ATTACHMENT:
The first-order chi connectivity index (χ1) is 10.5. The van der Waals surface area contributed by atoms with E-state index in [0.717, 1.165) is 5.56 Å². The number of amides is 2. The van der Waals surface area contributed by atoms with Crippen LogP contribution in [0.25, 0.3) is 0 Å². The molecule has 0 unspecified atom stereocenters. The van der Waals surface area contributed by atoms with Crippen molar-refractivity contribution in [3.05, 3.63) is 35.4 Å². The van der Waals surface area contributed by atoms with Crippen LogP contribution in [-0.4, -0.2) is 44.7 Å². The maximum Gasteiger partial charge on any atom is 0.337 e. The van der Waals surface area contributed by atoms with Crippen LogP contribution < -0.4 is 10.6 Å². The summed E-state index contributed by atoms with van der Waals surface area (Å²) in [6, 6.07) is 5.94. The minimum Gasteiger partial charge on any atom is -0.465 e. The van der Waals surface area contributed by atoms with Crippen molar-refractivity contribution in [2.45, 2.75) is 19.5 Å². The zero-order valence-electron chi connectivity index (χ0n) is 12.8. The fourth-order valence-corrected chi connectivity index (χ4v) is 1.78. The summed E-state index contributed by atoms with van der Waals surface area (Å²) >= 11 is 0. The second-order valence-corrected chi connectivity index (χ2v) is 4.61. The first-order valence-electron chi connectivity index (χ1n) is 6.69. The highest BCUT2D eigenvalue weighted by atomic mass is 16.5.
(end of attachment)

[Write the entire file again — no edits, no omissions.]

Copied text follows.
The first-order chi connectivity index (χ1) is 10.5. The van der Waals surface area contributed by atoms with E-state index in [0.717, 1.165) is 5.56 Å². The number of amides is 2. The van der Waals surface area contributed by atoms with Crippen LogP contribution in [0.25, 0.3) is 0 Å². The molecule has 0 unspecified atom stereocenters. The van der Waals surface area contributed by atoms with Crippen molar-refractivity contribution in [3.05, 3.63) is 35.4 Å². The van der Waals surface area contributed by atoms with Crippen LogP contribution in [-0.4, -0.2) is 44.7 Å². The maximum Gasteiger partial charge on any atom is 0.337 e. The van der Waals surface area contributed by atoms with Crippen LogP contribution < -0.4 is 10.6 Å². The summed E-state index contributed by atoms with van der Waals surface area (Å²) in [6, 6.07) is 5.94. The minimum Gasteiger partial charge on any atom is -0.465 e. The van der Waals surface area contributed by atoms with Crippen molar-refractivity contribution in [2.45, 2.75) is 19.5 Å². The zero-order valence-electron chi connectivity index (χ0n) is 12.8. The fourth-order valence-corrected chi connectivity index (χ4v) is 1.78. The summed E-state index contributed by atoms with van der Waals surface area (Å²) >= 11 is 0. The second-order valence-corrected chi connectivity index (χ2v) is 4.61. The first-order valence-electron chi connectivity index (χ1n) is 6.69. The highest BCUT2D eigenvalue weighted by atomic mass is 16.5.